Ray (15)

That's why they call it the blues

Taylor Hackford's biopic of Ray Charles is electrified by a powerhouse title performance and a soundtrack that almost blisters the screen with its energy, yet Ray is so very far from being great that you could weep for all its wasted effort. Like Beyond the Sea, Kevin Spacey's overblown tribute to Kevin Spacey - oops, that is to say Bobby Darin - this movie makes you wish you'd never known about its subject's life, so little does it enhance the achievement of his music. "Never apologise, never explain" has always struck me as an unlovely motto, but in the case of the Hollywood biopic it deserves careful consideration. Apology and explanation are a dead weight on this genre - they squeeze the life out of the drama.

In what might be the casting coup of the year, Jamie Foxx enters so deeply into character he almost becomes Ray Charles. Foxx was terrific as the hapless cab driver in Michael Mann's Collateral, but this performance reaches to another level entirely. Blind eyes hidden behind shades, he catches the expressive upward tilt of Charles's head, straining, it seems, to project that sing-song voice to some invisible witness above. Hunched at his piano, swaying from side to side, he exudes both the unwavering conviction of a natural talent and the uninhibited joy of showing it off. Charles had many struggles in his life, but self-doubt evidently wasn't one of them.

Trouble is, he seems to have doubted everybody else. As James L White's screenplay has it, Charles nurses a near-pathological suspicion that people are cheating him. This tough-nut cynicism owes something to his mother (Sharon Warren), who, we learn in flashback to a dirt-poor childhood, urges young Ray to make his own way, blind and crippled though he is. Instead of seeking pity for his disadvantages, he develops an acute sense of touch and hearing to help himself get around. Unfortunately, the iron seems to have entered his soul: having been exploited as a teenage musician, Charles begins to insist on being paid in single dollar bills, so he can count them with his own hands. Determined to be nobody's fool, he becomes an uncompromising self-seeker, using people and then abandoning them when he is offered a better deal.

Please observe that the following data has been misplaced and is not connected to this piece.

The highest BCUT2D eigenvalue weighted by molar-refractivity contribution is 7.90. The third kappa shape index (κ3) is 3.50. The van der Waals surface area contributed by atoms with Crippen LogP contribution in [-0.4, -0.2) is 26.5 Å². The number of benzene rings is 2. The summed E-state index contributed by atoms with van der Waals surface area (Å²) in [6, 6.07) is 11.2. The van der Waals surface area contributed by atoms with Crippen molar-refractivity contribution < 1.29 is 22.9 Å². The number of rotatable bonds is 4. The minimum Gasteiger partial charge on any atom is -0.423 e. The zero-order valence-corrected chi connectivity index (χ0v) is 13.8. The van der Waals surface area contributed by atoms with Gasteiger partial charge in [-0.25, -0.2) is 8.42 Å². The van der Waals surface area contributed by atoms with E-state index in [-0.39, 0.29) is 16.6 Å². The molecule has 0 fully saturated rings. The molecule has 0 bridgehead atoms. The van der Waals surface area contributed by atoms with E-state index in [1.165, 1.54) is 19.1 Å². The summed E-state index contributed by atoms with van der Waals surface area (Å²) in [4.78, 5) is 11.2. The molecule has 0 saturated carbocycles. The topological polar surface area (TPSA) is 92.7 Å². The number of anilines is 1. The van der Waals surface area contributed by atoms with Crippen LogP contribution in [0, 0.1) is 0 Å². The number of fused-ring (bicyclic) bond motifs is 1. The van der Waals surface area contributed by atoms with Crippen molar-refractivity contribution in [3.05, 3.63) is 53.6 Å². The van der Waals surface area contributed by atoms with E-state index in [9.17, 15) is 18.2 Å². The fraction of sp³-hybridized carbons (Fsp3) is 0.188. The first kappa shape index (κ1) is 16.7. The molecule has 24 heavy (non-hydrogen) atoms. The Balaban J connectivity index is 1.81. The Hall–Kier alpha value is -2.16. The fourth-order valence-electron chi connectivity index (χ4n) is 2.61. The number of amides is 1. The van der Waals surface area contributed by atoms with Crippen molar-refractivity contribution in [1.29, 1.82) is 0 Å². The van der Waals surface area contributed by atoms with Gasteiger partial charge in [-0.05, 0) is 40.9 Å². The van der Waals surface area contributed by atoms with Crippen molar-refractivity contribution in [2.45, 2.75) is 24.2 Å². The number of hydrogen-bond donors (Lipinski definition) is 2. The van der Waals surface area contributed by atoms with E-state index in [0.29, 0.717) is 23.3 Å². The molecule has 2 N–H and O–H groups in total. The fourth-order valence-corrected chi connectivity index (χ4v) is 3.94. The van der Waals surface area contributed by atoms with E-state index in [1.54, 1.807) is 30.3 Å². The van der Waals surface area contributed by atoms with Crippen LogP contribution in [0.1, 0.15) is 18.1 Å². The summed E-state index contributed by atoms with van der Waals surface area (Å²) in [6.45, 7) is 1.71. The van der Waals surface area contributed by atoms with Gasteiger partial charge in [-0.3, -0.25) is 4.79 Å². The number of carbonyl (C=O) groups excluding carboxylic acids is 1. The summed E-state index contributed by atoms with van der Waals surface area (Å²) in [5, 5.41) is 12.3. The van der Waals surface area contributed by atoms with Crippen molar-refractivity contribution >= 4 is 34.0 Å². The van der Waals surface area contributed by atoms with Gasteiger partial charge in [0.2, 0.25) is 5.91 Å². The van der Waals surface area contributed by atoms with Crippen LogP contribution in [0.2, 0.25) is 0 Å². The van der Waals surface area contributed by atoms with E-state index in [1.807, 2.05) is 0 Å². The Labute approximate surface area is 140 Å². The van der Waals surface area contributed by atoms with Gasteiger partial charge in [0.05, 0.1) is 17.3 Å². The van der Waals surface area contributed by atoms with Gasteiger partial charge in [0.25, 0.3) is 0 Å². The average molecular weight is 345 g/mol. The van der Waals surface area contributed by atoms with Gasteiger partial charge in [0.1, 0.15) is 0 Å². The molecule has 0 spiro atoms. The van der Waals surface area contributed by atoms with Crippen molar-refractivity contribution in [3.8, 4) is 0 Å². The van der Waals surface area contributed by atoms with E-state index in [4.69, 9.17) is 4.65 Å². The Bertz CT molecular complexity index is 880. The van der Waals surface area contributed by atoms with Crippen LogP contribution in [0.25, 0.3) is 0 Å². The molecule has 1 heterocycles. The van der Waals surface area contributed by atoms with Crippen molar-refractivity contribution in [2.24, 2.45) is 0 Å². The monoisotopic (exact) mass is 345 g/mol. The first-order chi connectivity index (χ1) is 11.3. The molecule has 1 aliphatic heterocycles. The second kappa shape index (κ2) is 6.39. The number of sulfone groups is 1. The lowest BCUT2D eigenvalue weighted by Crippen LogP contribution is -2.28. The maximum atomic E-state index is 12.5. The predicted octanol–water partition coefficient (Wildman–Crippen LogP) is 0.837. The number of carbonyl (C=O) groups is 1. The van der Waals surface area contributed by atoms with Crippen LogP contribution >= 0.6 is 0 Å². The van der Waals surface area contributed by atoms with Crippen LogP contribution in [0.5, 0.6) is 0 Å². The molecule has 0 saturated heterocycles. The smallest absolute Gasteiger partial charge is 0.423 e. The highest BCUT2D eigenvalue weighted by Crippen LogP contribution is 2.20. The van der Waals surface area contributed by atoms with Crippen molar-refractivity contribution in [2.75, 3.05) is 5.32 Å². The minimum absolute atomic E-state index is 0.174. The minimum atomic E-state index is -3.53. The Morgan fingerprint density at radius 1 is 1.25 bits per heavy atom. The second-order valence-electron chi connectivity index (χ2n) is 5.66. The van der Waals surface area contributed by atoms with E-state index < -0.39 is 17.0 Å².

He also becomes, disastrously, a junkie, and Foxx gets the jittery body language of the addict down cold. Yet however much you admire his impersonation, you have to keep suppressing a groan at the film's pedestrian pace and the banality of its storytelling links. Fair enough that Charles's philandering "on the road" is impassively detailed - he was a charmer when it served him - but Hackford uses these affairs as if they were the vital inspiration to the music. Thus, when his liaison with backing singer Margie (Regina King) is combusting, the film segues from their hot-tempered quarrel to a fiery performance of "Hit the Road Jack". Oh, so that's why he was a musical genius... At other times, his motivation is made to look absurd. When he arrives to play a concert in Atlanta, Georgia, he and his entourage emerge from their bus to find themselves right in the middle of an anti-segregation demo; as if this weren't convenient enough, he is harangued by a single individual as he walks towards the concert venue and, moved by the demonstrator's pleading, performs an actual U-turn back to the bus. Charles's stand against "Jim Crow joints", which resulted in his being banned from Georgia, was indeed courageous, but surely it could have been staged in a more realistic fashion than this.

Hackford reportedly spent 17 years trying to get this film off the ground, which only prompts amazement that in all that time he didn't find even a few alternatives to the clichés of the genre. That Hackford was collaborating on the film with Charles himself (who died last year) only compounds misgivings about its trustworthiness. Given that the film makes no bones about its subject's drug addiction, promiscuity and ruthless pragmatism, you can't help but wonder what kind of a sonofabitch he was in real life. It is the worst of both worlds, a portrayal that tells us more than we care to know while clearly compromised in its mission to "tell it like it was".

What's more,Ray gives us only half the life. Twenty minutes before the end we're still in 1965, watching Charles writhe in the agonies of heroin withdrawal. So instead of a big finale we get one of the most anticlimactic fizzles of recent memory: "Over the next 40 years," runs the screen title, "he became one of the world's most beloved entertainers." And just in case we were wondering about that bit of trouble he was having 10 minutes previously, we're assured Ray "never touched heroin again".

The film keeps reminding us of the man's boldness as a musical innovator: fed up with generic limits, he had the idea of fusing R&B with gospel, for which stroke of brilliance he was accused of blasphemy. Charles was a man who, for better and worse, moved to his own beat. A pity this movie couldn't muster a little of that independent thinking.

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